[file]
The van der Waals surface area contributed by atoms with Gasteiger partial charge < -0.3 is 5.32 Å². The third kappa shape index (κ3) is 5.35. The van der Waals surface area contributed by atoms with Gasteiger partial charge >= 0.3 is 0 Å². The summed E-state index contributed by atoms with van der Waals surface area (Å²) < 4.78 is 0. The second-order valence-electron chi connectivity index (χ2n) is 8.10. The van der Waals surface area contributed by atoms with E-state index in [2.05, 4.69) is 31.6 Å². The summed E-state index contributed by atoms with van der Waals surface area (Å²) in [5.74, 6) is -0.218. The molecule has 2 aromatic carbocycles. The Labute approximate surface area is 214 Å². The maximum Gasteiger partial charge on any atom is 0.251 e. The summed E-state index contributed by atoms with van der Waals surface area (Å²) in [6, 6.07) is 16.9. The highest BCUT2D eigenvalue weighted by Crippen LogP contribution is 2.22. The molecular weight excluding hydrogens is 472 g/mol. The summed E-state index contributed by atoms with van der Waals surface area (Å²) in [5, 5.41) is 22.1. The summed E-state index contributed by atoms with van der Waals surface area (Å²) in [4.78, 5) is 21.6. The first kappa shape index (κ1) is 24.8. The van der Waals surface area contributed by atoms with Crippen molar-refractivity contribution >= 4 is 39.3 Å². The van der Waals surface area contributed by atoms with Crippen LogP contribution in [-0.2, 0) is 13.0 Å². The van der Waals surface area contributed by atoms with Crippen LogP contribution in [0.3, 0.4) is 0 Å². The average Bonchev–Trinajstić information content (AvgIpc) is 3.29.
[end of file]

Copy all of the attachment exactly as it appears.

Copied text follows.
The van der Waals surface area contributed by atoms with Gasteiger partial charge < -0.3 is 5.32 Å². The third kappa shape index (κ3) is 5.35. The van der Waals surface area contributed by atoms with Gasteiger partial charge >= 0.3 is 0 Å². The summed E-state index contributed by atoms with van der Waals surface area (Å²) < 4.78 is 0. The second-order valence-electron chi connectivity index (χ2n) is 8.10. The van der Waals surface area contributed by atoms with E-state index in [2.05, 4.69) is 31.6 Å². The summed E-state index contributed by atoms with van der Waals surface area (Å²) in [5.74, 6) is -0.218. The molecule has 2 aromatic carbocycles. The Labute approximate surface area is 214 Å². The maximum Gasteiger partial charge on any atom is 0.251 e. The summed E-state index contributed by atoms with van der Waals surface area (Å²) in [6, 6.07) is 16.9. The highest BCUT2D eigenvalue weighted by Crippen LogP contribution is 2.22. The molecular weight excluding hydrogens is 472 g/mol. The summed E-state index contributed by atoms with van der Waals surface area (Å²) in [5, 5.41) is 22.1. The summed E-state index contributed by atoms with van der Waals surface area (Å²) in [4.78, 5) is 21.6. The first kappa shape index (κ1) is 24.8. The van der Waals surface area contributed by atoms with Crippen molar-refractivity contribution >= 4 is 39.3 Å². The van der Waals surface area contributed by atoms with Crippen LogP contribution in [-0.2, 0) is 13.0 Å². The van der Waals surface area contributed by atoms with Crippen LogP contribution in [0.3, 0.4) is 0 Å². The average Bonchev–Trinajstić information content (AvgIpc) is 3.29.